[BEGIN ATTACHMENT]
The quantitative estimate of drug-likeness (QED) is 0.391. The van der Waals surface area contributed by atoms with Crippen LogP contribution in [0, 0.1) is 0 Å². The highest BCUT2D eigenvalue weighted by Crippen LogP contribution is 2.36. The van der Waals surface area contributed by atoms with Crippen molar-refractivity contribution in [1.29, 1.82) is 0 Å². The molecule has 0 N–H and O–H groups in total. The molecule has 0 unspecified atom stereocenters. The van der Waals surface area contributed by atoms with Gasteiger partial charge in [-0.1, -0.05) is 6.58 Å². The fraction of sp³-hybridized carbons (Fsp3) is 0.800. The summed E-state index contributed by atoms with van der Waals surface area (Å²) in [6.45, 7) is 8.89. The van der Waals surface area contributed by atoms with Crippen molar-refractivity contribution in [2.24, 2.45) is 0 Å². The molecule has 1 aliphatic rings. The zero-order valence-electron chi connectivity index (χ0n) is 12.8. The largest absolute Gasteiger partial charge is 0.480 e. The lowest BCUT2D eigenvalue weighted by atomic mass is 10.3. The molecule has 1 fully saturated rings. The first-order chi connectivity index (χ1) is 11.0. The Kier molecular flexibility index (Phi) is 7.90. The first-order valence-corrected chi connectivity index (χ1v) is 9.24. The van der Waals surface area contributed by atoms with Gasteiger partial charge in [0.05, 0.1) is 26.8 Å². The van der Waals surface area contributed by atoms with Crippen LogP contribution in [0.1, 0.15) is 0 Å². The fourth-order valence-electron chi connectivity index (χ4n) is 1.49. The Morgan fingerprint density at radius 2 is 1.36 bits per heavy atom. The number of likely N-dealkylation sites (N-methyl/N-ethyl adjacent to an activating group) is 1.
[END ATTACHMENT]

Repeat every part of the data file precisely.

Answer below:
The quantitative estimate of drug-likeness (QED) is 0.391. The van der Waals surface area contributed by atoms with Crippen LogP contribution in [0, 0.1) is 0 Å². The highest BCUT2D eigenvalue weighted by Crippen LogP contribution is 2.36. The van der Waals surface area contributed by atoms with Crippen molar-refractivity contribution in [1.29, 1.82) is 0 Å². The molecule has 0 N–H and O–H groups in total. The molecule has 0 unspecified atom stereocenters. The van der Waals surface area contributed by atoms with Gasteiger partial charge in [-0.1, -0.05) is 6.58 Å². The fraction of sp³-hybridized carbons (Fsp3) is 0.800. The summed E-state index contributed by atoms with van der Waals surface area (Å²) in [6.45, 7) is 8.89. The van der Waals surface area contributed by atoms with Crippen molar-refractivity contribution in [2.24, 2.45) is 0 Å². The molecule has 1 aliphatic rings. The zero-order valence-electron chi connectivity index (χ0n) is 12.8. The largest absolute Gasteiger partial charge is 0.480 e. The lowest BCUT2D eigenvalue weighted by atomic mass is 10.3. The molecule has 1 fully saturated rings. The first-order chi connectivity index (χ1) is 11.0. The Kier molecular flexibility index (Phi) is 7.90. The first-order valence-corrected chi connectivity index (χ1v) is 9.24. The van der Waals surface area contributed by atoms with Gasteiger partial charge in [0.05, 0.1) is 26.8 Å². The van der Waals surface area contributed by atoms with Crippen LogP contribution in [0.1, 0.15) is 0 Å². The fourth-order valence-electron chi connectivity index (χ4n) is 1.49. The Morgan fingerprint density at radius 2 is 1.36 bits per heavy atom. The number of likely N-dealkylation sites (N-methyl/N-ethyl adjacent to an activating group) is 1.